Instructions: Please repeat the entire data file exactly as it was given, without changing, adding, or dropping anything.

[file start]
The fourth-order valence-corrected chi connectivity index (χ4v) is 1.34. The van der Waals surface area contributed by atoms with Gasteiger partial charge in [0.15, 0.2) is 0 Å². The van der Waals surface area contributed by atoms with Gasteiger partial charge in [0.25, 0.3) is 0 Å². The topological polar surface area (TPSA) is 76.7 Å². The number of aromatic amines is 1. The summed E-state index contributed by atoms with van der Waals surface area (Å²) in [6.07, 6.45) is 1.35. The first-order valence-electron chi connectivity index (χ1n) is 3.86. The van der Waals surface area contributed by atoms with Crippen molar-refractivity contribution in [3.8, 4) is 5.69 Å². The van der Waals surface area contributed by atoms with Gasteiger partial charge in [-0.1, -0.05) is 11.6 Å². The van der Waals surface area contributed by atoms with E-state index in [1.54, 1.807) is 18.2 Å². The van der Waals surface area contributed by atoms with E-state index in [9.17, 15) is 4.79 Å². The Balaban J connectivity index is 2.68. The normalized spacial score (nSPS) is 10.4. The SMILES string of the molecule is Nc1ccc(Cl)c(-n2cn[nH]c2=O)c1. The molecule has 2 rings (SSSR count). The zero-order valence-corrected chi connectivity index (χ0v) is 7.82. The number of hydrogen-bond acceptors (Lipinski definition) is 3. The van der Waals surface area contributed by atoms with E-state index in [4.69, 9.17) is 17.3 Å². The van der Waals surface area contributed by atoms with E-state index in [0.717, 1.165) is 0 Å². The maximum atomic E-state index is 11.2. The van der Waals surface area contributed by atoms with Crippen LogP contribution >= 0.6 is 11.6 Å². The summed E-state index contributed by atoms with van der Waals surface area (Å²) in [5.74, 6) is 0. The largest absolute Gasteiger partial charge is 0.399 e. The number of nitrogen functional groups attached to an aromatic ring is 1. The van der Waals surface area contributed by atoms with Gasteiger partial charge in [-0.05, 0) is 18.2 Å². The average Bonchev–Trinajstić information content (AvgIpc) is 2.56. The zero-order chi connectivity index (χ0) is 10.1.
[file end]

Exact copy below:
The fourth-order valence-corrected chi connectivity index (χ4v) is 1.34. The van der Waals surface area contributed by atoms with Gasteiger partial charge in [0.15, 0.2) is 0 Å². The van der Waals surface area contributed by atoms with Gasteiger partial charge in [0.25, 0.3) is 0 Å². The topological polar surface area (TPSA) is 76.7 Å². The number of aromatic amines is 1. The summed E-state index contributed by atoms with van der Waals surface area (Å²) in [6.07, 6.45) is 1.35. The first-order valence-electron chi connectivity index (χ1n) is 3.86. The van der Waals surface area contributed by atoms with Crippen molar-refractivity contribution in [3.8, 4) is 5.69 Å². The van der Waals surface area contributed by atoms with Gasteiger partial charge in [-0.1, -0.05) is 11.6 Å². The van der Waals surface area contributed by atoms with E-state index in [1.54, 1.807) is 18.2 Å². The van der Waals surface area contributed by atoms with E-state index in [9.17, 15) is 4.79 Å². The Balaban J connectivity index is 2.68. The normalized spacial score (nSPS) is 10.4. The SMILES string of the molecule is Nc1ccc(Cl)c(-n2cn[nH]c2=O)c1. The molecule has 2 rings (SSSR count). The zero-order valence-corrected chi connectivity index (χ0v) is 7.82. The number of hydrogen-bond acceptors (Lipinski definition) is 3. The van der Waals surface area contributed by atoms with E-state index in [4.69, 9.17) is 17.3 Å². The van der Waals surface area contributed by atoms with E-state index in [0.717, 1.165) is 0 Å². The maximum atomic E-state index is 11.2. The van der Waals surface area contributed by atoms with Crippen LogP contribution >= 0.6 is 11.6 Å². The summed E-state index contributed by atoms with van der Waals surface area (Å²) in [5.74, 6) is 0. The largest absolute Gasteiger partial charge is 0.399 e. The number of nitrogen functional groups attached to an aromatic ring is 1. The van der Waals surface area contributed by atoms with Gasteiger partial charge in [-0.05, 0) is 18.2 Å². The average Bonchev–Trinajstić information content (AvgIpc) is 2.56. The zero-order chi connectivity index (χ0) is 10.1.